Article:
To cap that delightful day, the president headed to the Chancery, Nigeria Embassy. He had two assignments there. A Meet and Greet session had been packaged by Mo Abudu of Ebony Life TV, in which Nigerian youths, who are professionals, had been invited from across America to greet President Buhari, and share their dreams of a greater country with him. The young people were really happy to have their president and father figure in their midst.
Next was the meeting with Nigerians in Diaspora, who also came from across America. Biodun Ogunjobi had driven 12 hours to attend the event. He also had waited for four hours outside the Embassy gates, till the program commenced. Such is the fervor Nigerians in America have for their country, and for a president they see as symbol of change. For about two hours, the President interacted with them, answering all the questions.
The night did not end without the president meeting with the All Progressives Congress (APC) members in USA and Canada. The previous day, the party members had massed at the gate of Blair House, bearing different placards hailing President Buhari. When he saw them, he got down from his vehicle to greet them. The gesture drew sustained applause.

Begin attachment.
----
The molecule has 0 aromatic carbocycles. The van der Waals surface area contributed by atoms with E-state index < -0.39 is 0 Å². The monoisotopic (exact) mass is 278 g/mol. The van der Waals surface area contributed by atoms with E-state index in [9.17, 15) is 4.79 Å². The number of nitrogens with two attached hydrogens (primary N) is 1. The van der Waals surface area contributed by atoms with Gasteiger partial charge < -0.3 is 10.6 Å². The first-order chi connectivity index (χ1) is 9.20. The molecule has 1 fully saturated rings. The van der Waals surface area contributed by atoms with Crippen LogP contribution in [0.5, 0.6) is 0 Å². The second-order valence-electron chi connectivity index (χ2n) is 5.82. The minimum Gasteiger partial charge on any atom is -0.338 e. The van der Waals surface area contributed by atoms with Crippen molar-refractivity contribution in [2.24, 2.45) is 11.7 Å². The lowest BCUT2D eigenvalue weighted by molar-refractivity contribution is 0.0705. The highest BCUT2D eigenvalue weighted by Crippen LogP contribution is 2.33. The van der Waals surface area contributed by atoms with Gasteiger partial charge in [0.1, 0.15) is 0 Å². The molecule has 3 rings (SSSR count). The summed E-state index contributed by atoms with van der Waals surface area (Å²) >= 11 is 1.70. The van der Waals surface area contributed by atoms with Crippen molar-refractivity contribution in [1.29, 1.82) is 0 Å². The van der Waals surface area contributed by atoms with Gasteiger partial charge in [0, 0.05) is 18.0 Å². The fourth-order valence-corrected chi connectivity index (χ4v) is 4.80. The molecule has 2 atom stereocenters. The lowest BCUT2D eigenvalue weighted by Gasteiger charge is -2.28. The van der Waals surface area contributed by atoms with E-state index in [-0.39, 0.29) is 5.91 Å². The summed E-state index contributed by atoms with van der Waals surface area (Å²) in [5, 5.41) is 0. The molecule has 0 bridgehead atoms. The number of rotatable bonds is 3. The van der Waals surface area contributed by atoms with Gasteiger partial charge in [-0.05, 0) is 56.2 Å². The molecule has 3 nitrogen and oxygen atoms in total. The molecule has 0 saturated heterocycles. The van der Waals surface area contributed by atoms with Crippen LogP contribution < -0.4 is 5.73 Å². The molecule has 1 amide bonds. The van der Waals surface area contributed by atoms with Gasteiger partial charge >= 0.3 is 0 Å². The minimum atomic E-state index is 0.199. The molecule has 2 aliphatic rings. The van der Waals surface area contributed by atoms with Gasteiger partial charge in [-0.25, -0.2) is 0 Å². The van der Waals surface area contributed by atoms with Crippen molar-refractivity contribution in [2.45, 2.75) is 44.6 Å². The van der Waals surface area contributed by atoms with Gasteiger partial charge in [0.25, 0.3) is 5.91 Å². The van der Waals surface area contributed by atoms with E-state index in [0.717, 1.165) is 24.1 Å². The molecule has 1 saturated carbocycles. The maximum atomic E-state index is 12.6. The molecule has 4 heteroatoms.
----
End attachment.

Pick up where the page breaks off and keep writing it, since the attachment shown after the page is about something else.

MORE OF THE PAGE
On the final day of the visit, it was an interactive event at the United States Institute of Peace (USIP). It was jointly organized by the National Democratic Institute, International Republican Institute, Centre for Strategic Studies and Atlantic Council. Ambassador Johnny Carson, who coordinated the session, described the guest as a man of honour and integrity. The event included a question and answer session, a round table discussion, and a presentation by the Nigerian president. And did the man sparkle? In fact, so remarkable was that outing that Pastor Bakare told this writer: “He obviously left the best for the last. That was simply brilliant.”
President Buhari went to America, he saw, and he conquered. As I watched him signing the Visitors’ Register as he attempted to leave that historic monument called Blair House, I wondered how many people in the world would ever have such privilege. Not many. An American official had given him a pen, and the president wrote for about three minutes. He also must have been effusive in his appreciation. When he finished, he read over what he had written, put the pen back in its casing, rose, and handed it to the American official. That one collected it, and solemnly handed it back to the Nigerian president as a gift. Very solemn. And moving.
As President Buhari strode out of Blair House for the last time, with his entourage in tow, one could see that an invisible Nigerian flag had been hoisted in the Amrican sky, and it was fluttering proudly. The Nigerian president had come with dignity, attended all the sessions lined up for him, not missing a single one, and was returning home with an enhanced reputation, not just for himself but also for about 170 million of his countrymen and women. Who says change will not come to Nigeria?
Adesina is Special Adviser, Media and Publicity, to President Buhari